The climate scenario for this South America’s summer crop brought variables that worried at the beginning of planting in some regions and now brings effective losses in others, particularly in Rio Grande do Sul. Although the rainfall profile was regular until late November, December brought high temperatures and below-normal rainfall in much of Rio Grande do Sul, which continues in January. In other parts of the country, however, the weather was very favorable in December and early January, which will ensure a good condition for crops, but with modest areas planted this summer. The cut in the summer crop production reflects this picture and involves nearly two million tons. With losses of around 600,000 tons, the 19/20 national crop is now estimated at 103.2 million tons. This framework puts additional pressure on the second season of 2020, which will depend on the schedule of the soybean harvest, prices and weather conditions in this first half of the year. One situation is very clear: producers are willing to take some climate risk for the second season in the face of this new price and production framework. The situation helps strengthen domestic prices in the first half until Brazil’s second corn crop is confirmed.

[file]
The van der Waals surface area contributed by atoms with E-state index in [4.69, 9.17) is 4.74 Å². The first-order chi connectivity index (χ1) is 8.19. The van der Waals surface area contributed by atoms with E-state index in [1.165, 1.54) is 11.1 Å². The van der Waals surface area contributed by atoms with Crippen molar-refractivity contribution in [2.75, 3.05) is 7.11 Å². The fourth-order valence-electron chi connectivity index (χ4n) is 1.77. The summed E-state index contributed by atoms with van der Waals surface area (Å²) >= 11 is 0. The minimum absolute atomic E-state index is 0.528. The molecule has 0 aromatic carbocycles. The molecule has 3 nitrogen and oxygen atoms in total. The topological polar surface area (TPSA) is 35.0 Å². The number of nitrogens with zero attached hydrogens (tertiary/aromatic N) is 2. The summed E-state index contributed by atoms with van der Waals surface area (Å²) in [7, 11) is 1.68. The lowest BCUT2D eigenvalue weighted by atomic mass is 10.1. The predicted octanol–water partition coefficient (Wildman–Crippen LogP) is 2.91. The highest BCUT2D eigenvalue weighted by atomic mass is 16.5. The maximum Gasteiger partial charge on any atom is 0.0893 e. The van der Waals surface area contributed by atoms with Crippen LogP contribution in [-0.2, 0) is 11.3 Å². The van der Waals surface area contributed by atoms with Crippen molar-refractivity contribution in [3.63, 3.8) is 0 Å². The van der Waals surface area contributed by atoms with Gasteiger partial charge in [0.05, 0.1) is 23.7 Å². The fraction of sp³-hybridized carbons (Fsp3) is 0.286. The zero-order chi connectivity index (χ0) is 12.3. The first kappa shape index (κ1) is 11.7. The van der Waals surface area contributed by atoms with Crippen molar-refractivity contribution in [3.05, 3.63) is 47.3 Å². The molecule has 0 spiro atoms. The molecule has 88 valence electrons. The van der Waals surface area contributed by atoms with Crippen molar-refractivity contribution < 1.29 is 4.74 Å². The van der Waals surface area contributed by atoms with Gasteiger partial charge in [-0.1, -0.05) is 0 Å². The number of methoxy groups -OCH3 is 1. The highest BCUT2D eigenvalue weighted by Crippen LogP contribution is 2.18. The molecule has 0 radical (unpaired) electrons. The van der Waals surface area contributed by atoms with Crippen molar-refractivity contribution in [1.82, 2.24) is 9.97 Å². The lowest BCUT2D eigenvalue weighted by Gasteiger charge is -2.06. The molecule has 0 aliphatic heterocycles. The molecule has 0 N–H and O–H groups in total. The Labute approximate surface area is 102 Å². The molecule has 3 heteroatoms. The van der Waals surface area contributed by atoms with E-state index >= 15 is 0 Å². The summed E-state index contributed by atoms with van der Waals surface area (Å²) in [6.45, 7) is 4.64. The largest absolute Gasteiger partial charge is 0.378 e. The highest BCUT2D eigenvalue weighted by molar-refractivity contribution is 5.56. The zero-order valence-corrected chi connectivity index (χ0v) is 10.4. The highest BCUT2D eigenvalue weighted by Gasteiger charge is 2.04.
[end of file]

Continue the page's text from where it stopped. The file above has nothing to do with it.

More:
The condition of climate neutrality in the second half of 2019, which will remain for this first quarter of 2020, undoubtedly aggravated uncertainties regarding the size of the Brazilian crop. The irregularity of the weather had not been anticipated by models in meteorological services, and producers risked a planting similar to that of 2019. Too premature soybeans in Paraná and Mato Grosso planted amid delayed spring rains were the initial signs. Then rains remained delayed in a range that went from western Paraná and Mato Grosso do Sul to Minas Gerais. Only in December, the central axis of the country managed to register a climate rebalance. Mato Grosso continued with normal rainfall, and soybean crops developed ensuring the harvest start this January.